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enter image description here I want to buy a WiFi wall switch for my lights outside to turn on without me but my house has no ground and the WiFi wall switch requires one and I noticed this can somebody explain the wiring?

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    You have asked two questions, how to wire a wifi switch without a ground, and why are there two wires on one screw terminal. Please separate your post into two questions so that they may be answered, indexed, and evaluated separately. – A. I. Breveleri Aug 16 '18 at 9:23
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    do mean you have no neutral? most contactless switches i've seen don't even have a ground connector... – dandavis Aug 16 '18 at 15:45
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No, it is not safe. That screw terminal is made to take just one wire. Since it doesn't use the switch as it's intended (by its UL listing) it's a code violation. It will make a poor connection, which can heat up and potentially cause a fire.

As long as there's room in the box, it can be corrected by pigtailing. You would connect one end of a new short section of wire (the "pigtail") to the terminal screw, and splice the two wires on the screw and the other end of the pigtail.

Very basic task for an electrician, doable for a DIY that knows the basics of working safely with electrical.

enter image description here

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Three potential issues:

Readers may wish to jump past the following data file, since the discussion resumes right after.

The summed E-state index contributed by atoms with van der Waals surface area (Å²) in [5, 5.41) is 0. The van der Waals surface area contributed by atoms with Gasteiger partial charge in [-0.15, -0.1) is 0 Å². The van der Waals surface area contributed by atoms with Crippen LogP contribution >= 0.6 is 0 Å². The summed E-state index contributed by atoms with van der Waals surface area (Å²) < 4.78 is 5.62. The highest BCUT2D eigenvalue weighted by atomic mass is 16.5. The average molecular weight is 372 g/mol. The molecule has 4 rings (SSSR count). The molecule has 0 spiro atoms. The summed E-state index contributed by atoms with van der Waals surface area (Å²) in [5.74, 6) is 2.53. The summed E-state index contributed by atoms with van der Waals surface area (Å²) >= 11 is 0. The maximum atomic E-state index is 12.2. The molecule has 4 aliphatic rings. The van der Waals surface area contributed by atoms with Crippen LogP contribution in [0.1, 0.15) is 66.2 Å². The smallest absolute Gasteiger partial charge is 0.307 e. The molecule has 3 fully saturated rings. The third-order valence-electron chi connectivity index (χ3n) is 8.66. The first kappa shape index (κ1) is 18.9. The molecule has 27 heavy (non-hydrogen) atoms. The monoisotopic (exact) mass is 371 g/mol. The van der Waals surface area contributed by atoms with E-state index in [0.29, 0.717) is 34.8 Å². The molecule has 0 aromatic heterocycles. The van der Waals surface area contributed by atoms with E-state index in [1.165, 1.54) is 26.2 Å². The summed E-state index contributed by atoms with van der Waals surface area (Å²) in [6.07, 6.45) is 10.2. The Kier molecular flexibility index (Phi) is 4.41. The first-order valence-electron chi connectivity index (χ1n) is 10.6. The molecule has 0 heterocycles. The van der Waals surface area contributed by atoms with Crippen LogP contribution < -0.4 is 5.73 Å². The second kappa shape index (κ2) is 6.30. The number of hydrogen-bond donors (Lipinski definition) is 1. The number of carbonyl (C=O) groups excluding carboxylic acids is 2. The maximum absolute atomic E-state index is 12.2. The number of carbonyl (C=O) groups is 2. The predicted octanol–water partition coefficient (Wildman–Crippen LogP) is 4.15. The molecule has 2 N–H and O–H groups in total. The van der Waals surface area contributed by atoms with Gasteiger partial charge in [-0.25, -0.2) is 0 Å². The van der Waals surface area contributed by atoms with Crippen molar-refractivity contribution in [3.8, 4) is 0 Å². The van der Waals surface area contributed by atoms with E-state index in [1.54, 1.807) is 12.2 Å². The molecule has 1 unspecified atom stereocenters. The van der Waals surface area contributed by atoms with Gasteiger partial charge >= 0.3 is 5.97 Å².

Double-wire on Screw -> Pigtail

As already answered, you should switch the double-wire on one screw to a single wire using a pigtail. That's the easy part...

Ground

It looks like the switch is in a metal box. If so, then the box may be grounded via metal conduit and be a valid grounding point for your new switch. You need to check that to be sure. Even if it is a metal box and metal conduit at the box, there is still a possibility that somewhere along the way to the breaker the ground path is broken.

Neutral

It is very likely that your WiFi switch needs a neutral in the box for power. The ground is for safety, the neutral (together with the hot) actually powers the switch. Older simple switches will often not have a neutral in the box. The wires going in & out of the switch hot & switched hot (if I have the terminology correct) but not hot & neutral (as is the case with an ordinary outlet). Because older switches didn't need a neutral, it is not always present inside the box. If it is present and split & wire-nut capped then you can pigtail to the switch. If it is present as a continuous wire and has enough slack to work with then you can cut it and wire-nut a pigtail to the switch. If it is not there then you have a problem.

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